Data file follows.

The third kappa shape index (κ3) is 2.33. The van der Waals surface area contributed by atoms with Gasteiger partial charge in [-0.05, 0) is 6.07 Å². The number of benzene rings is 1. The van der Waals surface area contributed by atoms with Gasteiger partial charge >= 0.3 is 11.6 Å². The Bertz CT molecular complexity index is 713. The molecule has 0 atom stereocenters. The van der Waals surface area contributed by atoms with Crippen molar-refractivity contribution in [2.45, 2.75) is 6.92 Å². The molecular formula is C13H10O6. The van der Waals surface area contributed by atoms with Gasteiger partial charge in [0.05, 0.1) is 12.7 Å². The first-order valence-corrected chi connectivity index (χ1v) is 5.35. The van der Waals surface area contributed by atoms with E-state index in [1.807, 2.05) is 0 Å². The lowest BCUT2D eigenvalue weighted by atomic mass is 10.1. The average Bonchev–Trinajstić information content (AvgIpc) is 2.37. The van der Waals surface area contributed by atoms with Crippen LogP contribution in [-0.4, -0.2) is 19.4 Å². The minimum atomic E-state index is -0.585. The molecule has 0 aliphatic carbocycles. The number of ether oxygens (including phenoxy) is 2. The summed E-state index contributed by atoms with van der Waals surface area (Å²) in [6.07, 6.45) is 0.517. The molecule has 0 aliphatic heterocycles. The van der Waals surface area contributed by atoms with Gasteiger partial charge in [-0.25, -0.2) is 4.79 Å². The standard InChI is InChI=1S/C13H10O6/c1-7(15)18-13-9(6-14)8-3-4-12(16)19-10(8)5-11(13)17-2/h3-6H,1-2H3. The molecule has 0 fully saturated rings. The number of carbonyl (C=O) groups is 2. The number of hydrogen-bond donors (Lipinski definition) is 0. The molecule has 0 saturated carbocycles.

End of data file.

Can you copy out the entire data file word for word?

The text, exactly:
The third kappa shape index (κ3) is 2.33. The van der Waals surface area contributed by atoms with Gasteiger partial charge in [-0.05, 0) is 6.07 Å². The number of benzene rings is 1. The van der Waals surface area contributed by atoms with Gasteiger partial charge >= 0.3 is 11.6 Å². The Bertz CT molecular complexity index is 713. The molecule has 0 atom stereocenters. The van der Waals surface area contributed by atoms with Crippen molar-refractivity contribution in [2.45, 2.75) is 6.92 Å². The molecular formula is C13H10O6. The van der Waals surface area contributed by atoms with Gasteiger partial charge in [0.05, 0.1) is 12.7 Å². The first-order valence-corrected chi connectivity index (χ1v) is 5.35. The van der Waals surface area contributed by atoms with E-state index in [1.807, 2.05) is 0 Å². The lowest BCUT2D eigenvalue weighted by atomic mass is 10.1. The average Bonchev–Trinajstić information content (AvgIpc) is 2.37. The van der Waals surface area contributed by atoms with Crippen LogP contribution in [-0.4, -0.2) is 19.4 Å². The minimum atomic E-state index is -0.585. The molecule has 0 aliphatic carbocycles. The number of ether oxygens (including phenoxy) is 2. The summed E-state index contributed by atoms with van der Waals surface area (Å²) in [6.07, 6.45) is 0.517. The molecule has 0 aliphatic heterocycles. The van der Waals surface area contributed by atoms with Gasteiger partial charge in [-0.25, -0.2) is 4.79 Å². The standard InChI is InChI=1S/C13H10O6/c1-7(15)18-13-9(6-14)8-3-4-12(16)19-10(8)5-11(13)17-2/h3-6H,1-2H3. The molecule has 0 fully saturated rings. The number of carbonyl (C=O) groups is 2. The number of hydrogen-bond donors (Lipinski definition) is 0. The molecule has 0 saturated carbocycles.